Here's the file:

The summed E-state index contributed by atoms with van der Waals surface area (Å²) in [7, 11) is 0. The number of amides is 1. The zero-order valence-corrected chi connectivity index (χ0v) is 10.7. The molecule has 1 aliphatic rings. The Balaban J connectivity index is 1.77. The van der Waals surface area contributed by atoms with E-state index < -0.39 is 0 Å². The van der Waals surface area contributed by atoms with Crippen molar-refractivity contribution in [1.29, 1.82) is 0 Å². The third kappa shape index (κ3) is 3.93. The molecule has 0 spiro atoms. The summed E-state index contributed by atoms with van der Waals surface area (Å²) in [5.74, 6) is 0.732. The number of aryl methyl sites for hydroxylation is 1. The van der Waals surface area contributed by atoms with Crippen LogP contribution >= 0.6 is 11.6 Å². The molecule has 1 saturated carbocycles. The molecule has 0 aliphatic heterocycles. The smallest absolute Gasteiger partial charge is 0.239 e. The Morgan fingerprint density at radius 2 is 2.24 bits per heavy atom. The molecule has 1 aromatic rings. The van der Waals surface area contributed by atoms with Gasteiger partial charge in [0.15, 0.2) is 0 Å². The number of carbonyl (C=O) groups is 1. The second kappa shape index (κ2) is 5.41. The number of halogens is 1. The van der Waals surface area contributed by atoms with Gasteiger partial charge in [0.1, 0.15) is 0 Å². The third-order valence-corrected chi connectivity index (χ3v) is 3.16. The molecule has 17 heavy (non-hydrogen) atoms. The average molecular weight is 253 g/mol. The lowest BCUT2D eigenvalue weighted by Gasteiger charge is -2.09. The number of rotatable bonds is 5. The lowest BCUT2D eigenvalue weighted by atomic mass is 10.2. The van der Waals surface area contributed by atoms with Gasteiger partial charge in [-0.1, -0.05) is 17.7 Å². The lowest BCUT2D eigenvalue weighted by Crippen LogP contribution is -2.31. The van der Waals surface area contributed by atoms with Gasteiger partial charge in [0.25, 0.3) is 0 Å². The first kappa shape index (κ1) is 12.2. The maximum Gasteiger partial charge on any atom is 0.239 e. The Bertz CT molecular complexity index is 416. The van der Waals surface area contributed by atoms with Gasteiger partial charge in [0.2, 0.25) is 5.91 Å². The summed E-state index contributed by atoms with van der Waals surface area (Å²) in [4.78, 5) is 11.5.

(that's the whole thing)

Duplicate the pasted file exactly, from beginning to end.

The summed E-state index contributed by atoms with van der Waals surface area (Å²) in [7, 11) is 0. The number of amides is 1. The zero-order valence-corrected chi connectivity index (χ0v) is 10.7. The molecule has 1 aliphatic rings. The Balaban J connectivity index is 1.77. The van der Waals surface area contributed by atoms with E-state index < -0.39 is 0 Å². The van der Waals surface area contributed by atoms with Crippen molar-refractivity contribution in [1.29, 1.82) is 0 Å². The third kappa shape index (κ3) is 3.93. The molecule has 0 spiro atoms. The summed E-state index contributed by atoms with van der Waals surface area (Å²) in [5.74, 6) is 0.732. The number of aryl methyl sites for hydroxylation is 1. The van der Waals surface area contributed by atoms with Crippen LogP contribution >= 0.6 is 11.6 Å². The molecule has 1 saturated carbocycles. The molecule has 0 aliphatic heterocycles. The smallest absolute Gasteiger partial charge is 0.239 e. The Morgan fingerprint density at radius 2 is 2.24 bits per heavy atom. The molecule has 1 aromatic rings. The van der Waals surface area contributed by atoms with Gasteiger partial charge in [0.15, 0.2) is 0 Å². The number of carbonyl (C=O) groups is 1. The second kappa shape index (κ2) is 5.41. The number of halogens is 1. The van der Waals surface area contributed by atoms with Gasteiger partial charge in [0.1, 0.15) is 0 Å². The third-order valence-corrected chi connectivity index (χ3v) is 3.16. The molecule has 17 heavy (non-hydrogen) atoms. The average molecular weight is 253 g/mol. The lowest BCUT2D eigenvalue weighted by Gasteiger charge is -2.09. The number of rotatable bonds is 5. The lowest BCUT2D eigenvalue weighted by atomic mass is 10.2. The van der Waals surface area contributed by atoms with Gasteiger partial charge in [-0.1, -0.05) is 17.7 Å². The lowest BCUT2D eigenvalue weighted by Crippen LogP contribution is -2.31. The van der Waals surface area contributed by atoms with Gasteiger partial charge in [0.25, 0.3) is 0 Å². The first kappa shape index (κ1) is 12.2. The maximum Gasteiger partial charge on any atom is 0.239 e. The Bertz CT molecular complexity index is 416. The van der Waals surface area contributed by atoms with Gasteiger partial charge in [0.2, 0.25) is 5.91 Å². The summed E-state index contributed by atoms with van der Waals surface area (Å²) in [4.78, 5) is 11.5.